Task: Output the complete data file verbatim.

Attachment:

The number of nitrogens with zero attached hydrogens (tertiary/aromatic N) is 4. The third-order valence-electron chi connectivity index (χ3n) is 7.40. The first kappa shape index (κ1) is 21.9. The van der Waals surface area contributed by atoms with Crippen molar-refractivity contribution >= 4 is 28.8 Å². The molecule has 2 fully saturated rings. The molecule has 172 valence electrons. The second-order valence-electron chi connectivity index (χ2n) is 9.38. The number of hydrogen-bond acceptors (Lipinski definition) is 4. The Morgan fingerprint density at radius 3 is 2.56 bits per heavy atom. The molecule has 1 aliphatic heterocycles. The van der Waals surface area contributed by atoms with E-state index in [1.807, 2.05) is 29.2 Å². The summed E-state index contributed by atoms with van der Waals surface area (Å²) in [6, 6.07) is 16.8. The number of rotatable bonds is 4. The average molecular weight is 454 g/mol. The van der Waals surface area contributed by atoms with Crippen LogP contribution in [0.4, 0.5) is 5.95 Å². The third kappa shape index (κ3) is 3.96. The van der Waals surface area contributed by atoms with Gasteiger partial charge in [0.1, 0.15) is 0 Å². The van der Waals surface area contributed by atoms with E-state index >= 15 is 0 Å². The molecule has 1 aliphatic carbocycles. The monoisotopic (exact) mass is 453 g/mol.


The number of nitrogens with zero attached hydrogens (tertiary/aromatic N) is 4. The third-order valence-electron chi connectivity index (χ3n) is 7.40. The first kappa shape index (κ1) is 21.9. The van der Waals surface area contributed by atoms with Crippen molar-refractivity contribution >= 4 is 28.8 Å². The molecule has 2 fully saturated rings. The molecule has 172 valence electrons. The second-order valence-electron chi connectivity index (χ2n) is 9.38. The number of hydrogen-bond acceptors (Lipinski definition) is 4. The Morgan fingerprint density at radius 3 is 2.56 bits per heavy atom. The molecule has 1 aliphatic heterocycles. The van der Waals surface area contributed by atoms with E-state index in [1.807, 2.05) is 29.2 Å². The summed E-state index contributed by atoms with van der Waals surface area (Å²) in [6, 6.07) is 16.8. The number of rotatable bonds is 4. The average molecular weight is 454 g/mol. The van der Waals surface area contributed by atoms with Crippen LogP contribution in [0.4, 0.5) is 5.95 Å². The third kappa shape index (κ3) is 3.96. The van der Waals surface area contributed by atoms with Gasteiger partial charge in [0.1, 0.15) is 0 Å². The van der Waals surface area contributed by atoms with E-state index >= 15 is 0 Å². The molecule has 1 aliphatic carbocycles. The monoisotopic (exact) mass is 453 g/mol.